This Thursday, 2 July (12pm-1pm), Harvard Kennedy School’s Ash Center for Democratic Governance and Innovation will host a roundtable discussion revolving around the ongoing Black Lives Matter mass movement for racial justice. Drawing on lessons from both the ongoing mass mobilization for racial justice and the history of racial inequality in the United States, the roundtable will focus particularly on far-reaching, effective solutions to address these pervasive, systemic inequalities. The panel will feature leading scholars on these questions, including Megan Ming Francis from the University of Washington, Saida Grundy from Boston University, Elizabeth Kai Hinton from Yale University, and Kellie Carter Jackson from Wellesley College. Leah Wright Rigueur from Harvard Kennedy School will moderate the discussion.
For more information and registration, please visit: https://www.hks.harvard.edu/events/movement-black-lives-where-do-we-go-here
Civic engagement has long stood as a central concept in social science scholarship, especially in the American social and political contexts. Indeed, many scholars have argued that civic engagement – i.e. involvement of individuals or groups in actions that promote the improvement of and change in their communities – has played a key role in democratic development and success. The beneficial effects of civic engagement at the individual, community and societal levels have also been widely acknowledged.
However, as Candice C. Robinson (PhD Candidate in Sociology at the University of Pittsburgh) stresses in this important recent article, much of existing civic engagement scholarship draws primarily on the experiences of White individuals. Laying out the ways in which previous scholarship fails to account for how structural inequalities within societies, organizations and associations impact forms of, and possibilities for, civic engagement among Black Americans, Robinson calls for a (re-)theorization of civic engagement that encompasses Black Americans’ experiences. Such (re-)theorization of Black civic engagement, in turn, holds great potential in advancing scholarship about and understandings of racialized dynamics in social movement mobilization.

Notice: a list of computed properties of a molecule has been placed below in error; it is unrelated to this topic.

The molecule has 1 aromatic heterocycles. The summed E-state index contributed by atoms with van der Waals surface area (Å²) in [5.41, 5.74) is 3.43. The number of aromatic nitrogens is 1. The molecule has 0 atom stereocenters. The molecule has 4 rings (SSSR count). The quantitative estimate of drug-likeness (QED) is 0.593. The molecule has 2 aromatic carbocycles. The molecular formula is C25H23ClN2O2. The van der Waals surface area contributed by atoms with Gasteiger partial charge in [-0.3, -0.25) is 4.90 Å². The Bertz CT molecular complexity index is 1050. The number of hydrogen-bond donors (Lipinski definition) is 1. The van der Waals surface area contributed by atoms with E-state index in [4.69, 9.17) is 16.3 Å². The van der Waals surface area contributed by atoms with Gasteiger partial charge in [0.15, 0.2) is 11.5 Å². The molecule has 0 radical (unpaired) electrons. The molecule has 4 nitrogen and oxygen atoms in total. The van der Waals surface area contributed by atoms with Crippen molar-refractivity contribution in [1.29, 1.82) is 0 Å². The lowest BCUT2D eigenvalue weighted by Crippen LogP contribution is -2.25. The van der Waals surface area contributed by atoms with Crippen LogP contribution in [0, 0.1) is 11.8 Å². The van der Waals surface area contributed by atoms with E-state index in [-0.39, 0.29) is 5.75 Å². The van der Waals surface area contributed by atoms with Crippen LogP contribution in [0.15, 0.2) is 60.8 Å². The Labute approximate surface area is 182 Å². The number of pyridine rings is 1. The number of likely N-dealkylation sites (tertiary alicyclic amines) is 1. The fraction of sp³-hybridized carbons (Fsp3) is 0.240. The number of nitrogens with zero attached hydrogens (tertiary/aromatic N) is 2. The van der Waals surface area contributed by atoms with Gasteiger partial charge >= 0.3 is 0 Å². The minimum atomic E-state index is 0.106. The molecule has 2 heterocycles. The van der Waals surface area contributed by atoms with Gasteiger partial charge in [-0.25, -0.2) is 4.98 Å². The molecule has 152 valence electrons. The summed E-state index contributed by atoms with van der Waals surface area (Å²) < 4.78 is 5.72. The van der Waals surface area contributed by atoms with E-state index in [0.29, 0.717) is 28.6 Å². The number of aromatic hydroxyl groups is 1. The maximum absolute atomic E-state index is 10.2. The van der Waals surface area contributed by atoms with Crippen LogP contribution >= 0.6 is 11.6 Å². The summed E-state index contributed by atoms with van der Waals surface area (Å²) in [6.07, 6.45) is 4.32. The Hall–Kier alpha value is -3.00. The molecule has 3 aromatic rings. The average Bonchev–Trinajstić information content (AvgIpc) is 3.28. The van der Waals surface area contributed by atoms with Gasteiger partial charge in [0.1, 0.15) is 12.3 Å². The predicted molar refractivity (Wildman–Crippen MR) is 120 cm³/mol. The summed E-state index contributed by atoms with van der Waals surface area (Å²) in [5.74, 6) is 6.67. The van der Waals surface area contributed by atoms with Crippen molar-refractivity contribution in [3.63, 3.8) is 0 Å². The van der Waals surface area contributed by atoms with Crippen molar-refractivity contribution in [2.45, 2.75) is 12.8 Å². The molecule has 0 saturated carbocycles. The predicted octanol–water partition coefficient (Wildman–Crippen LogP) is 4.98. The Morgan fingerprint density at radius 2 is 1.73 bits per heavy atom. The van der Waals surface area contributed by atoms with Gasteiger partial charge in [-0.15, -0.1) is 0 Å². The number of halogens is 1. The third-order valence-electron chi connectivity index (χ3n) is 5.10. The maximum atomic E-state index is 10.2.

A wave of popular uprisings has swept over Latin America in the past few months. While “taking it to the streets” is not uncommon in the region, what seems unique to these recent uprisings is both their scope and intensity. In Chile, for example, what started as discontent over an increase in the price of public transport quickly turned into the largest protests in the country since the revolts against Pinochet’s dictatorship in the 1980s.
Chilean protests quickly came to symbolize opposition against wider injustices
related to steep and rising inequality, cost of living, and lack of economic
opportunity. While these large-scale protests have no central leadership or single
union, group or organization behind them, the country’s indigenous populations,
namely the Mapuche, have played a particularly visible role in the uprisings.
In the following
piece, Patricia Rodriguez, Associate Professor of Politics at Ithaca
College, draws on her research with Christian
Martínez Neira and David
Carruthers to give an insightful account of the role that indigenous
movements and resistance play in these recent popular mobilizations and the
territorial, political and cultural claims they articulate.